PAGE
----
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Nicolas Langlois was born around 1640 in the canton of Yvetot, Rouen, Seine-Maritime, France. His parents were Charles Langlois and Marie Cordier. Nicolas was from the parish of St-Pierre in Yvetot, and not a lot is known about his life prior to immigrating to Canada. He travelled to Canada as a weaver, indentured to Sieur Louis Rouer de Villeray – an important figure in Quebec at the time, playing key administrative roles under people you probably learned about in history class, such as Jean Talon and Jean and Charles de Lauson. “Indentured” means that he signed a contract stipulating that his passage to the New World would be paid for by Villeray, in return for his labour for a set number of years. Conditions in France at the time were such that signing years of his life away for a chance to make a better life for his descendants in a strange and dangerous new world was an attractive option for Nicolas, and some of the other lower class members of French society, and many others had they passage to New France paid the same way.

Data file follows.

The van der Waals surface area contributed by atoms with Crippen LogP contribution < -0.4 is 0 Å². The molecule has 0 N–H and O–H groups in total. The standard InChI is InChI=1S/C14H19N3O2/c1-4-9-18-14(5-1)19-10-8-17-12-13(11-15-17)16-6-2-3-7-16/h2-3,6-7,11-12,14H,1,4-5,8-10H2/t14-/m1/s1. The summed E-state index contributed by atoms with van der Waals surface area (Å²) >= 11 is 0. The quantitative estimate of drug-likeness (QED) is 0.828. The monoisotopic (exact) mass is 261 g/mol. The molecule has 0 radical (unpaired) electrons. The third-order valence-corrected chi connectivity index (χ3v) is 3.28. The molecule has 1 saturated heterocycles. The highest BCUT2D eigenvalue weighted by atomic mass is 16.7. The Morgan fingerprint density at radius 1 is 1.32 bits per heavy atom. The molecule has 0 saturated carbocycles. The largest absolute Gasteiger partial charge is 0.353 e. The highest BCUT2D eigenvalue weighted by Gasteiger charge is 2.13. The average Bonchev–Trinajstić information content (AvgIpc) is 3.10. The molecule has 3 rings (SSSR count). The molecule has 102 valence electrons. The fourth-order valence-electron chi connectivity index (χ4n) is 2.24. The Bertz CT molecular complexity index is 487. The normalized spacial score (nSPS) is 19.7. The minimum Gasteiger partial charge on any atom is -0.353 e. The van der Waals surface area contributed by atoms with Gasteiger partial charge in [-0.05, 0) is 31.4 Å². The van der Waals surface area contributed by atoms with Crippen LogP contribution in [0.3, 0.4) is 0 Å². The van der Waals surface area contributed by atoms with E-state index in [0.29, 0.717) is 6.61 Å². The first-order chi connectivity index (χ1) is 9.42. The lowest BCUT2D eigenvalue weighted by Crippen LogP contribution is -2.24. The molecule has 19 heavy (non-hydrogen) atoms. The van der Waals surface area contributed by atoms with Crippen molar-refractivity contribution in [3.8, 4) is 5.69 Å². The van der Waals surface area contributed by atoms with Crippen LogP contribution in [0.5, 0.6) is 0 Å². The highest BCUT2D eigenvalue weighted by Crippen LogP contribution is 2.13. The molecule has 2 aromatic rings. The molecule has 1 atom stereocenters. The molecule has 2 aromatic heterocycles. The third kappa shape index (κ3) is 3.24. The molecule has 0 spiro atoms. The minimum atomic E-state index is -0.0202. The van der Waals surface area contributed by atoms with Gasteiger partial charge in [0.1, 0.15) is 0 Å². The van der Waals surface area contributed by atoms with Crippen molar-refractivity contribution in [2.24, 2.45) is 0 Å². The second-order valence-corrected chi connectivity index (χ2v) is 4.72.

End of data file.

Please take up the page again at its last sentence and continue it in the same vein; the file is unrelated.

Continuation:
On October 26, 1671 at Notre-Dame-de-Quebec parish, in Quebec City, Quebec, Canada he married Marie Elisabeth Cretel, a fille du roi (a group of poor, single women of a marriageable age who’s passage to Canada and a dowry was paid for by the King in an effort to help colonize and populate Quebec) who was also from Rouen. Nicolas and Elisabeth had 5 sons and 5 daughters, of which only half survived to adulthood (2 sons and 3 daughters). Their son Etienne is my 8th great grandfather. (Nicolas – Etienne – Nicolas – Nicolas – Alexis – Antoine – Antoine – Edmond, my great great grandfather). Nicolas died October 13, 1721 at Pointe-aux-Trembles, and that is where he was buried.
There were several other unrelated settlers with the surname of Langlois to settle in Quebec – an even earlier Langlois to Quebec was Noel, with many descendants. The name itself means quite literally “L’Anglais” – “the English”, but it is unknown if this hints at the ancestor’s ethnicity.
And with that, we’ve covered my most direct immigrant ancestors, and two of the French Canadian settlers who lend their surnames to my two French great grandmothers. From people uprooted from their lives, forced away from a country they could never return to during WWII, to those seeking to better their economic situation in a rapidly industrial Canada at the turn of the century, to 17th century pioneers to a wild and perilous unknown new world. Next topic of exploration: Bits and pieces of other ethnicities, ancestors that were not my typical French, Italian, Ukrainians or Latvians.